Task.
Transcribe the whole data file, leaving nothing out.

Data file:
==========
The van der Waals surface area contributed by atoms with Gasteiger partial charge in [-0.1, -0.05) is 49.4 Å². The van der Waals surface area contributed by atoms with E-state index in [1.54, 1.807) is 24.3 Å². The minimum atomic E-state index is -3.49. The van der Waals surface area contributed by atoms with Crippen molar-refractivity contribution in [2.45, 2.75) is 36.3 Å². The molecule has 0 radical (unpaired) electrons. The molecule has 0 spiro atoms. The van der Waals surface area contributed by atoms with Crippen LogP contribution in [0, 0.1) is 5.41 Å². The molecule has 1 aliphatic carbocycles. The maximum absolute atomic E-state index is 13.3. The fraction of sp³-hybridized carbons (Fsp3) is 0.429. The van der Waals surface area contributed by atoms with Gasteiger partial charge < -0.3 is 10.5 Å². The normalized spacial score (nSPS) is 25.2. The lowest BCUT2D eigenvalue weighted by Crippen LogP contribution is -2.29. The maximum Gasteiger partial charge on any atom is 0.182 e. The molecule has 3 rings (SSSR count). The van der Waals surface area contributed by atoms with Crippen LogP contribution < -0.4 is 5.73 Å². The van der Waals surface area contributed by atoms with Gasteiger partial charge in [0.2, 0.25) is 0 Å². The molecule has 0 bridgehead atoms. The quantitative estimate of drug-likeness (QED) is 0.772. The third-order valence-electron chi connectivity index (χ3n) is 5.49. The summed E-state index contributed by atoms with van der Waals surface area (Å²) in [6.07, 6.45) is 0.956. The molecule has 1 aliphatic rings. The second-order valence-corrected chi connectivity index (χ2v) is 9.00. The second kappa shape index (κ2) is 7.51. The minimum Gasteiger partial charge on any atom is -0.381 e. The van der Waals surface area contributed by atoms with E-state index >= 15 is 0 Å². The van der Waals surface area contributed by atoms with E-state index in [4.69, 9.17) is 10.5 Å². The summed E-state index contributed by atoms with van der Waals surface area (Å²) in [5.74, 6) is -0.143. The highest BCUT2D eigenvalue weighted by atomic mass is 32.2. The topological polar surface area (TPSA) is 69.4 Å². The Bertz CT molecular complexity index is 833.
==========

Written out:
The van der Waals surface area contributed by atoms with Gasteiger partial charge in [-0.1, -0.05) is 49.4 Å². The van der Waals surface area contributed by atoms with E-state index in [1.54, 1.807) is 24.3 Å². The minimum atomic E-state index is -3.49. The van der Waals surface area contributed by atoms with Crippen molar-refractivity contribution in [2.45, 2.75) is 36.3 Å². The molecule has 0 radical (unpaired) electrons. The molecule has 0 spiro atoms. The van der Waals surface area contributed by atoms with Crippen LogP contribution in [0, 0.1) is 5.41 Å². The molecule has 1 aliphatic carbocycles. The maximum absolute atomic E-state index is 13.3. The fraction of sp³-hybridized carbons (Fsp3) is 0.429. The van der Waals surface area contributed by atoms with Gasteiger partial charge < -0.3 is 10.5 Å². The normalized spacial score (nSPS) is 25.2. The lowest BCUT2D eigenvalue weighted by Crippen LogP contribution is -2.29. The maximum Gasteiger partial charge on any atom is 0.182 e. The molecule has 3 rings (SSSR count). The van der Waals surface area contributed by atoms with Crippen LogP contribution < -0.4 is 5.73 Å². The van der Waals surface area contributed by atoms with Gasteiger partial charge in [0.2, 0.25) is 0 Å². The molecule has 0 bridgehead atoms. The quantitative estimate of drug-likeness (QED) is 0.772. The third-order valence-electron chi connectivity index (χ3n) is 5.49. The summed E-state index contributed by atoms with van der Waals surface area (Å²) in [6.07, 6.45) is 0.956. The molecule has 1 aliphatic rings. The second-order valence-corrected chi connectivity index (χ2v) is 9.00. The second kappa shape index (κ2) is 7.51. The minimum Gasteiger partial charge on any atom is -0.381 e. The van der Waals surface area contributed by atoms with E-state index >= 15 is 0 Å². The van der Waals surface area contributed by atoms with E-state index in [4.69, 9.17) is 10.5 Å². The summed E-state index contributed by atoms with van der Waals surface area (Å²) in [5.74, 6) is -0.143. The highest BCUT2D eigenvalue weighted by atomic mass is 32.2. The topological polar surface area (TPSA) is 69.4 Å². The Bertz CT molecular complexity index is 833.